Their single-coated fur is easy to maintain and sheds minimally.
Thai cat is loving and devoted to their owner. They will be a loyal companion to every owner who has time to shower the cat with attention.
This is a playful and active breed that likes to interact with their owner, other people, children, and other pets.
Thai cats are very intelligent and easily trained if started from a young age.
Like their Siamese relatives, these cats are very vocal, so don’t be surprised if your cat starts making their wishes known with meows, purrs, chatters, and the occasional growl.
Thanks to the gene pool diversity, this breed has excellent health and isn’t vulnerable to hereditary health problems like many other purebred cats.
Thai cats on average live for 15 to 20 years, but with proper care, they can live a lot longer.
The breed that is believed to be more than 700 years old originated in Thailand, where it was called Wichienmaat. The name means “moon diamond.” When the first British citizens arrived in Thailand (then called Siam) they were captivated by the unique appearance of a Wichienmaat.
In 1886, Wichienmaat arrived in Britain where their name was subsequently changed into the Siamese. Western breeders wanted to improve the original looks of the Wichienmaat, and soon they started to produce cats with finer-boned, slimmer bodies, longer heads, and more intense sapphire blue eyes. By the 1950s, the new-style Siamese became the center of attention; many people preferred their improved new looks.
At this point, the two breeds started to diverge. By the 1980s, the old-style Siamese were no longer seen competing at shows. Luckily, there were still breeders who enjoyed the appeal of the old-style Siamese. The first breeding clubs to dedicate themselves to the old-style Siamese appeared in North America and Europe in the 1980s.
In 1990, the Cat Federation in Europe gave the breed a championship status and changed its name into Thai cat to discern the old-style Siamese from the Siamese breed as we know it today. The International Cat Association awarded a Preliminary New Status to the breed in 2007. In 2009, they promoted Thai cats to Advanced New Breed status.
Thai is a medium-sized cat with a slender but muscular averagely-built frame. Like with other cat breeds, male Thai cats are larger and weigh between 11 and 15 pounds. Females are smaller and weigh between 8 and 12 pounds.
The main features that set apart the Thai cats from the Siamese are their overall size and shape. Thai cats have a wider head with round edges, highly-set slightly rounded ears, a long and flat forehead, a wedge-shaped muzzle, and round blue eyes. Their body is moderately long and slender but muscular with graceful legs and a tail that is proportional to the body.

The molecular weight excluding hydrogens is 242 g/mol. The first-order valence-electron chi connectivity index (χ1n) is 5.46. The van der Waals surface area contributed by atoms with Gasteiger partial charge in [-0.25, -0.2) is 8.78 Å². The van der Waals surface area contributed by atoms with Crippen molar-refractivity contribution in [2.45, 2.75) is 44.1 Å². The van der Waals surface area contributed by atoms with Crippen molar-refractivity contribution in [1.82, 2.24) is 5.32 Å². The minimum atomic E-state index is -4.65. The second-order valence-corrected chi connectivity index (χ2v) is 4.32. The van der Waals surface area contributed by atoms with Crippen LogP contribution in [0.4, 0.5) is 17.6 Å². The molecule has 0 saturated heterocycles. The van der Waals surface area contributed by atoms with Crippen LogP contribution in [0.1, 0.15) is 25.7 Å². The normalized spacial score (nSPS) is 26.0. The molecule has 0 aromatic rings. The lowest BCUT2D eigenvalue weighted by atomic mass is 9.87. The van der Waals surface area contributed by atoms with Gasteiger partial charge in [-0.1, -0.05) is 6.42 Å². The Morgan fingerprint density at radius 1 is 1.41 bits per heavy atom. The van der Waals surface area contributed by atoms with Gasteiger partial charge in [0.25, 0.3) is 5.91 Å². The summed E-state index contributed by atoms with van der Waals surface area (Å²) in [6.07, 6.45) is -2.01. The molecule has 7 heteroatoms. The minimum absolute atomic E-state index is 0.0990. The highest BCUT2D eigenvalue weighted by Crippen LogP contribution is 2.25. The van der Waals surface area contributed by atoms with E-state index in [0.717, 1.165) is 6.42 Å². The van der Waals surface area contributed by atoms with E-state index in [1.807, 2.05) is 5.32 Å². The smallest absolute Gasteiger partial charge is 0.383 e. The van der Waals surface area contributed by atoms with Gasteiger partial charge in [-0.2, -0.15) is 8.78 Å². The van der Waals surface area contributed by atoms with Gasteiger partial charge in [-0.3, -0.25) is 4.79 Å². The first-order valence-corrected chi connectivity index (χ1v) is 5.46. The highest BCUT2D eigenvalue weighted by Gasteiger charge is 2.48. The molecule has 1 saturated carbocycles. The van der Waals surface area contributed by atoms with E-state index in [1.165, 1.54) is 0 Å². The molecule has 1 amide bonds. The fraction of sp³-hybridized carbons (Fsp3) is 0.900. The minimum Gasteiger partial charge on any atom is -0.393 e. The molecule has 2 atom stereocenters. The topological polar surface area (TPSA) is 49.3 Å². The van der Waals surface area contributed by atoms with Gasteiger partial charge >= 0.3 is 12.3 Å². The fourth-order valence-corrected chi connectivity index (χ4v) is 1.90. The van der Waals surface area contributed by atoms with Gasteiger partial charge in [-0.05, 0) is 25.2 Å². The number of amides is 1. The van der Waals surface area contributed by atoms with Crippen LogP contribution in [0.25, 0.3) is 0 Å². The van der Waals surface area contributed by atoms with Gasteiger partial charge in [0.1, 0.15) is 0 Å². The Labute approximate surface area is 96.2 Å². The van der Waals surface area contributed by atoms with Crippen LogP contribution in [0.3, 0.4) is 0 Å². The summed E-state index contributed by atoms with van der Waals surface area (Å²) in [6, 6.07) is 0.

Personality and Character
Above all, this is an attention-seeking breed that shouldn’t be left alone for longer periods of time. They require an owner who will shower them with attention and affection every day. If they feel unhappy or neglected, they may act out or become depressed.
Like their Siamese relatives, Thai cats love to vocalize and will “talk” to their owner whenever possible. Usually, they will greet you at the front door and start telling you about their day. The talking will continue with the Thai cat following your every step while you go on with your daily activities.
This is a highly intelligent breed that loves to learn tricks and play fetch. They can be easily leash-trained, and they enjoy riding in a car. Thai cats are devoted to their owner and will form a strong bond with them; they make an affectionate and loving companion. This makes the breed perfect for people of all ages, multi-pet households, and first-time owners.
Health and Potential Problems
This is a generally healthy breed that can, with proper care, live a very long, fulfilling life. Although they are not as vulnerable to genetic, hereditary diseases as most other purebred cats, you should keep in mind that they may still contract common feline diseases.
Therefore, you should take your cat to regular vet appointments, get them vaccinated, spayed/neutered, dewormed, and also take care about dental hygiene. There are a few health problems that may occur in this breed. It is best to be informed and take the necessary steps in creating a preventive health plan.
Crossed Eyes occur when small muscles in the eye are stretched out, and they don’t allow normal movements of the eye. A cat can be born with this condition. If that is the case, this condition isn’t usually life-threatening, and affected cats can live the rest of their lives completely healthy. On the other hand, the cause can be some underlying issue that requires the attention of a vet. If you notice uncoordinated eye movement, lack of movement in one eye, weakness, seizures, or lethargy, take your cat to the vet. Physical, neurological, and ophthalmologic exams will be performed. Causes include genetics, a disease of the inner ear, injury, nerve damage, inflammation, and tumor. Depending on your cat’s underlying condition, treatment may vary from simple antibiotics to surgery.